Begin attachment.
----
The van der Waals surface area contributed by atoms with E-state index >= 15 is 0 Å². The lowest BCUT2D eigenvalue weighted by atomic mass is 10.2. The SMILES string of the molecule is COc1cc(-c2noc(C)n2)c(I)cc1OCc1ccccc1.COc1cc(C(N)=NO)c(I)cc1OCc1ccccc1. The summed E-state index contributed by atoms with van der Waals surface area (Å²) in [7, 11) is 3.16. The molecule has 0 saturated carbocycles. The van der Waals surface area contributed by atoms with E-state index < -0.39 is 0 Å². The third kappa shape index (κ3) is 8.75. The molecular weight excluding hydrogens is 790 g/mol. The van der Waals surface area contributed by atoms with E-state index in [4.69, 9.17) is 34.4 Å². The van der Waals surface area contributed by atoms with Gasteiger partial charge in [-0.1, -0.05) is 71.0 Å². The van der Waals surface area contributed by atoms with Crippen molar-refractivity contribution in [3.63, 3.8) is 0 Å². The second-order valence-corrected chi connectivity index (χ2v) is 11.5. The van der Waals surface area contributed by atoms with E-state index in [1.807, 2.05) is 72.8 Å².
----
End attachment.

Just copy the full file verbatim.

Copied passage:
The van der Waals surface area contributed by atoms with E-state index >= 15 is 0 Å². The lowest BCUT2D eigenvalue weighted by atomic mass is 10.2. The SMILES string of the molecule is COc1cc(-c2noc(C)n2)c(I)cc1OCc1ccccc1.COc1cc(C(N)=NO)c(I)cc1OCc1ccccc1. The summed E-state index contributed by atoms with van der Waals surface area (Å²) in [7, 11) is 3.16. The molecule has 0 saturated carbocycles. The van der Waals surface area contributed by atoms with E-state index < -0.39 is 0 Å². The third kappa shape index (κ3) is 8.75. The molecular weight excluding hydrogens is 790 g/mol. The van der Waals surface area contributed by atoms with E-state index in [4.69, 9.17) is 34.4 Å². The van der Waals surface area contributed by atoms with Gasteiger partial charge in [-0.1, -0.05) is 71.0 Å². The van der Waals surface area contributed by atoms with Crippen molar-refractivity contribution in [3.63, 3.8) is 0 Å². The second-order valence-corrected chi connectivity index (χ2v) is 11.5. The van der Waals surface area contributed by atoms with E-state index in [1.807, 2.05) is 72.8 Å².